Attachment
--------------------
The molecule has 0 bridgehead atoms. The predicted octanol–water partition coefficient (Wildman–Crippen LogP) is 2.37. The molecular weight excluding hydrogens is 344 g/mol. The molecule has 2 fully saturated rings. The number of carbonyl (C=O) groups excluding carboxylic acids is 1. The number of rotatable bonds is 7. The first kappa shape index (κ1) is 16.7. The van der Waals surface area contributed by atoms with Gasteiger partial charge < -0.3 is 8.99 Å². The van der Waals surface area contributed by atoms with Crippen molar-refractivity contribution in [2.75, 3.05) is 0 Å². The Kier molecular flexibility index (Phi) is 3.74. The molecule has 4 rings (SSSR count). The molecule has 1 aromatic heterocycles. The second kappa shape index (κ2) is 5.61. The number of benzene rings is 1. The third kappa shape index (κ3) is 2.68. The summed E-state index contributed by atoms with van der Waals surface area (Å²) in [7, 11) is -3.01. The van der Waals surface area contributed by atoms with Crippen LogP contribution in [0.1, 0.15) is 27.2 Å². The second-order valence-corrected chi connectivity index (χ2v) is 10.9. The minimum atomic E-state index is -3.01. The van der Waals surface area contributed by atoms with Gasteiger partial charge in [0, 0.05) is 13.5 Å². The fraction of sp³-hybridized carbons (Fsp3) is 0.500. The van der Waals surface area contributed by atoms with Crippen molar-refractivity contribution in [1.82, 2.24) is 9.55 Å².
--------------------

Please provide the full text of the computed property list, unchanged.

The molecule has 0 bridgehead atoms. The predicted octanol–water partition coefficient (Wildman–Crippen LogP) is 2.37. The molecular weight excluding hydrogens is 344 g/mol. The molecule has 2 fully saturated rings. The number of carbonyl (C=O) groups excluding carboxylic acids is 1. The number of rotatable bonds is 7. The first kappa shape index (κ1) is 16.7. The van der Waals surface area contributed by atoms with Gasteiger partial charge < -0.3 is 8.99 Å². The van der Waals surface area contributed by atoms with Crippen molar-refractivity contribution in [2.75, 3.05) is 0 Å². The Kier molecular flexibility index (Phi) is 3.74. The molecule has 4 rings (SSSR count). The molecule has 1 aromatic heterocycles. The second kappa shape index (κ2) is 5.61. The number of benzene rings is 1. The third kappa shape index (κ3) is 2.68. The summed E-state index contributed by atoms with van der Waals surface area (Å²) in [7, 11) is -3.01. The van der Waals surface area contributed by atoms with Crippen LogP contribution in [0.1, 0.15) is 27.2 Å². The second-order valence-corrected chi connectivity index (χ2v) is 10.9. The minimum atomic E-state index is -3.01. The van der Waals surface area contributed by atoms with Gasteiger partial charge in [0, 0.05) is 13.5 Å². The fraction of sp³-hybridized carbons (Fsp3) is 0.500. The van der Waals surface area contributed by atoms with Crippen molar-refractivity contribution in [1.82, 2.24) is 9.55 Å².